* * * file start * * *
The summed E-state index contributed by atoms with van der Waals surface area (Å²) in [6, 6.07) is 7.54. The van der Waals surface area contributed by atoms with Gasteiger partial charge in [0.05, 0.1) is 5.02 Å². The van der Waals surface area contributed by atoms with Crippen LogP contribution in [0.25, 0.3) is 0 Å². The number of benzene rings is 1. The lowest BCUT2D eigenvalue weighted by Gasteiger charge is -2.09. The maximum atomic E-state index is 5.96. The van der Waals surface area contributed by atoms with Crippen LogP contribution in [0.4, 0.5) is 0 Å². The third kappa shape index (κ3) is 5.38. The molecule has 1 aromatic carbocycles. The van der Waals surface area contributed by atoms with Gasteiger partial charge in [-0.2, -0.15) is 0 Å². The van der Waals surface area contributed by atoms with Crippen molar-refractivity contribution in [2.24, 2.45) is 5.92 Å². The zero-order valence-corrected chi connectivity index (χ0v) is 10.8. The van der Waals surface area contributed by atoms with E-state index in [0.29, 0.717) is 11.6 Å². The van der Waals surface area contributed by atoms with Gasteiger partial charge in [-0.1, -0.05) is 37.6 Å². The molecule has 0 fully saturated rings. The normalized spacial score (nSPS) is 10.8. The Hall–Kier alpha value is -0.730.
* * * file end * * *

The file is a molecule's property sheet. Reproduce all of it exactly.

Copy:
The summed E-state index contributed by atoms with van der Waals surface area (Å²) in [6, 6.07) is 7.54. The van der Waals surface area contributed by atoms with Gasteiger partial charge in [0.05, 0.1) is 5.02 Å². The van der Waals surface area contributed by atoms with Crippen LogP contribution in [0.25, 0.3) is 0 Å². The number of benzene rings is 1. The lowest BCUT2D eigenvalue weighted by Gasteiger charge is -2.09. The maximum atomic E-state index is 5.96. The van der Waals surface area contributed by atoms with Crippen LogP contribution in [0.4, 0.5) is 0 Å². The third kappa shape index (κ3) is 5.38. The molecule has 1 aromatic carbocycles. The van der Waals surface area contributed by atoms with Gasteiger partial charge in [-0.2, -0.15) is 0 Å². The van der Waals surface area contributed by atoms with Crippen molar-refractivity contribution in [2.24, 2.45) is 5.92 Å². The zero-order valence-corrected chi connectivity index (χ0v) is 10.8. The van der Waals surface area contributed by atoms with E-state index in [0.29, 0.717) is 11.6 Å². The van der Waals surface area contributed by atoms with Gasteiger partial charge in [-0.1, -0.05) is 37.6 Å². The molecule has 0 fully saturated rings. The normalized spacial score (nSPS) is 10.8. The Hall–Kier alpha value is -0.730.